Cyber ​​Security Laws Impede Freedom of Expression: TIB

The executive director of Transparency International Bangladesh (TIB) said that cyber security law is an obstacle to freedom of expression. Iftekharuzzan.

He said this at a press conference on Thursday (June 13) at the TIB office in Dhanmondi, capital, on the occasion of the review and publication of recommendations of the proposed Cyber ​​Security Rules-2024.

Executive Director of TIB at the press conference. Iftekharuzzaman and Article Nineteen Regional Director (Bangladesh and South Asia) Sheikh Manzoor-e-Alam were present. Researcher Kazi Mafuzul presented the article.

TIB Executive Director Dr. Iftekharuzzaman said, we think the Cyber ​​Security Act-2023 is repressive, largely undemocratic and hinders freedom of expression. By keeping such inconsistencies in the original law, the purpose of making the subordinate legislation will be largely futile. Hence before finalizing the Cyber ​​Security Rules-2024, the Cyber ​​Security Act, 2023 needs to be amended by taking into consideration the concerns, opinions and suggestions of the concerned experts and all stakeholders and through a meaningful and effective participation process.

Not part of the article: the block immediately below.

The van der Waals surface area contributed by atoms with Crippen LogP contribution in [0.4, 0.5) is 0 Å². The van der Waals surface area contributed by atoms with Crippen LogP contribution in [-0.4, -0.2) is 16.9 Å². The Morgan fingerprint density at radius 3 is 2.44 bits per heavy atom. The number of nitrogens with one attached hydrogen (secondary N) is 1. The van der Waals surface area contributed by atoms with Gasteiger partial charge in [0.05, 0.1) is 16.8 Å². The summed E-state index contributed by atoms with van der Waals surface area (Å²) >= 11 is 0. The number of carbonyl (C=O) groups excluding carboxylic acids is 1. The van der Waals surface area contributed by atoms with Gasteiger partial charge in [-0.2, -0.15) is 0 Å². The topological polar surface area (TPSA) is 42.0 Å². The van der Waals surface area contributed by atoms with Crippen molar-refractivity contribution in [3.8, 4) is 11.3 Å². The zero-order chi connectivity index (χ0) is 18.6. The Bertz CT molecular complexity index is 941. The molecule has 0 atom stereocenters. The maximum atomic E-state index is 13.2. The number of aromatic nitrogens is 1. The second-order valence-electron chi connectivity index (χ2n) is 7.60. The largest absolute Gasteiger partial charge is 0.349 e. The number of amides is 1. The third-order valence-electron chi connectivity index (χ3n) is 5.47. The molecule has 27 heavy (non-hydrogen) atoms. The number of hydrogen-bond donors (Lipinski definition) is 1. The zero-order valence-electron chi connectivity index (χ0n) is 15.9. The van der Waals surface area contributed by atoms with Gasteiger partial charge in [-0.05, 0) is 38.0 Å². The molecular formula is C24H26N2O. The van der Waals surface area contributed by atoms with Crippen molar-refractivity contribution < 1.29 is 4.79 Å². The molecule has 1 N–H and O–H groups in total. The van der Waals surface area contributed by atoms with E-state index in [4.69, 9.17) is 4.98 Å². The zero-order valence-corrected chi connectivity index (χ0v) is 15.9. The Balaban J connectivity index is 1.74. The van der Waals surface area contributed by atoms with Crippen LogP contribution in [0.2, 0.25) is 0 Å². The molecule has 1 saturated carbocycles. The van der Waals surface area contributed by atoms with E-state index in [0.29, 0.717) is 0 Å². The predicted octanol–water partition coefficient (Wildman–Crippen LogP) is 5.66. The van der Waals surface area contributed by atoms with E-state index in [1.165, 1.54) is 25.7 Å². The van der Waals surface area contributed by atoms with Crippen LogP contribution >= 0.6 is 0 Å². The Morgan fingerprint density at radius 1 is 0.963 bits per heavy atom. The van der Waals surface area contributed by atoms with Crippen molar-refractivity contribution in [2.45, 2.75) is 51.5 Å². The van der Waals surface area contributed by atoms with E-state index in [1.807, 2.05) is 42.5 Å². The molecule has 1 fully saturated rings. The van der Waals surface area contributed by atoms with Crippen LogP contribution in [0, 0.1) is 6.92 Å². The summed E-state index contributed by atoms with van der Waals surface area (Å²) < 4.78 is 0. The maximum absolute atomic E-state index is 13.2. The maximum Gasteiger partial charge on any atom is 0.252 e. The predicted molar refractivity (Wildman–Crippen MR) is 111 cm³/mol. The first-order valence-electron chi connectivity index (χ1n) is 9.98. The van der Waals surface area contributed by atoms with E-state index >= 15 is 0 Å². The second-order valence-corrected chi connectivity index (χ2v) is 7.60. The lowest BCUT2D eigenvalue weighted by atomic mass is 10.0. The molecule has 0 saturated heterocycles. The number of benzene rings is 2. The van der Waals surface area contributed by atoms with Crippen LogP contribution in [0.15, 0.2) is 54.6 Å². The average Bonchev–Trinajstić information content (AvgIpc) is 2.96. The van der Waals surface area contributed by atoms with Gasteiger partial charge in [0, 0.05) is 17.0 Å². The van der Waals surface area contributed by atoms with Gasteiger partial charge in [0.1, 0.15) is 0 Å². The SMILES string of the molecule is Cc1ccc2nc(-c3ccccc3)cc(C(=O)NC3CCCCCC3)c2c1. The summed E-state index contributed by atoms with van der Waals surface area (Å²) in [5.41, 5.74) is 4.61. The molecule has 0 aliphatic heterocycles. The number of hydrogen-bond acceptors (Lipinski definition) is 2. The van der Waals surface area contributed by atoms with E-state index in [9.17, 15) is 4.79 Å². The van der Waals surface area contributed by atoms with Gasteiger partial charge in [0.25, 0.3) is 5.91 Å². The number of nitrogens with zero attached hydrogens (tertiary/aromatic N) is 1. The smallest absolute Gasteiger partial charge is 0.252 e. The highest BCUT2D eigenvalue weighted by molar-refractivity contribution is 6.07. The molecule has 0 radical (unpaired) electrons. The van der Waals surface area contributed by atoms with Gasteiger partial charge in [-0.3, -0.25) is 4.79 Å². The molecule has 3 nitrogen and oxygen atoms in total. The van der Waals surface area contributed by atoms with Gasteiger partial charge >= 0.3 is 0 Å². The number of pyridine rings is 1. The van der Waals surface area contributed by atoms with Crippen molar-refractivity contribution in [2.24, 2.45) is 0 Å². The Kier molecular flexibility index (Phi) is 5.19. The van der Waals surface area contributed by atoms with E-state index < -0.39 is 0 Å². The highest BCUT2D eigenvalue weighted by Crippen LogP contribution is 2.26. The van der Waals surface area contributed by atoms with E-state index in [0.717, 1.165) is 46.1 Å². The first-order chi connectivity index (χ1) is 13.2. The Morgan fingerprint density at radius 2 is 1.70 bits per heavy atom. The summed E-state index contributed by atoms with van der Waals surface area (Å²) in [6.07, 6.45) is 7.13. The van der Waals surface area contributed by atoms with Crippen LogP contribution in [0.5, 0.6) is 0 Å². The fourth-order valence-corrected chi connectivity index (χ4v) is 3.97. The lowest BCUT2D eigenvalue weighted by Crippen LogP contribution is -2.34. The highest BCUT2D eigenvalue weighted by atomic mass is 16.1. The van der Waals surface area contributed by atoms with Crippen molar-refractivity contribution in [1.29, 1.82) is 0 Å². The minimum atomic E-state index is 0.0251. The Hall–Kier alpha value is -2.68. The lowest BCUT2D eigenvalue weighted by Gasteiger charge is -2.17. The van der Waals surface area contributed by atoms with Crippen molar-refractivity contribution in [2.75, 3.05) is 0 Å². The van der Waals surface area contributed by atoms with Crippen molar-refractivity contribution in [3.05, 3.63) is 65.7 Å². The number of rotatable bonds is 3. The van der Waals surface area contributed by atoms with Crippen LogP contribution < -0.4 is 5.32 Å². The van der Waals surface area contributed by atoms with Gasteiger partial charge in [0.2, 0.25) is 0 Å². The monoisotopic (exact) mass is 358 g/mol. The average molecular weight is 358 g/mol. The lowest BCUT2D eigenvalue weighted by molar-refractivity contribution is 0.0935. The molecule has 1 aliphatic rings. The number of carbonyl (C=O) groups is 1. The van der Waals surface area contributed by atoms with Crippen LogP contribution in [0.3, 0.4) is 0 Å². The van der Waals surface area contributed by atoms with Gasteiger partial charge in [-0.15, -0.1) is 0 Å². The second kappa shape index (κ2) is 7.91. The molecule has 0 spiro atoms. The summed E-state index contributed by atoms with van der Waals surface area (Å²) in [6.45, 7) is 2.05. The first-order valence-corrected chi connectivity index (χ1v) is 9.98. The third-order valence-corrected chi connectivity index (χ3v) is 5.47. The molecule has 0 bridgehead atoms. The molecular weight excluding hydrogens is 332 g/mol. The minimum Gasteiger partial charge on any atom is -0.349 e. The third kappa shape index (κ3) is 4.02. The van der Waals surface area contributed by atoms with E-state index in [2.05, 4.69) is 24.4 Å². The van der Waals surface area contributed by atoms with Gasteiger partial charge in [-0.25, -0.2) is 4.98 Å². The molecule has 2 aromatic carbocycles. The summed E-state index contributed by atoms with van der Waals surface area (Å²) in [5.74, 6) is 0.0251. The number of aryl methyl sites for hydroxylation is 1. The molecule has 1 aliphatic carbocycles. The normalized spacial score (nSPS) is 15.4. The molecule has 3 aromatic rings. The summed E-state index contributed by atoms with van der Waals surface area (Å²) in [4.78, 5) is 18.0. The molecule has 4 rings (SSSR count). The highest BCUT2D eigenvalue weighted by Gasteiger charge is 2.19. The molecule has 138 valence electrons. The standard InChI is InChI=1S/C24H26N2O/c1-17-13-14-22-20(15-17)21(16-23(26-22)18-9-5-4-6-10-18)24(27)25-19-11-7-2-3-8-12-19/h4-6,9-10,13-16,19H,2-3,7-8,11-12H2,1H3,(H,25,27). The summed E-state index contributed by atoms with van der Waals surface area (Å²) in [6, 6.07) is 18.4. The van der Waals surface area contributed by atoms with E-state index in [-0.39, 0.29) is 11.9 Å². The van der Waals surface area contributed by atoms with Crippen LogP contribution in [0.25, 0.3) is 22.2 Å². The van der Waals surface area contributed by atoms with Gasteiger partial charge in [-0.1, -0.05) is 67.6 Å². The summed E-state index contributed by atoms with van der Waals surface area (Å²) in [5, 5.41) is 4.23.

Presenting the main article, Kazi Mafuzul said that the Cyber ​​Security Act-2023 and the proposed Cyber ​​Security Rules-2024 give us a vague idea about the structure of the National Cyber ​​Security Agency. The proposed National Cyber ​​Security Agency, its director, has given a vague idea of ​​the responsibilities and functions of the National Cyber ​​Incident Response Team, but has failed to provide a clear idea of ​​what the organizational structure of the broader Cyber ​​Security Agency will be.

The TIB’s proposals in this regard include – creating an effective and meaningful organizational structure of the National Cyber ​​Security Agency, upgrading the existing forensic lab with modern equipment, software and manpower instead of establishing a new Digital Forensic Lab, creating a National Cyber ​​Security Agency, National Cyber ​​Incident Response Team and Inclusion of human rights protection provisions in the proposed regulations so that the human rights of citizens are not violated in the activities of digital forensic labs.

The suggestion also calls for specifying minimum personal, educational and technical qualification requirements for officers and employees of various cyber security agencies and including legal procedures for collection of digital evidence from within and outside the country.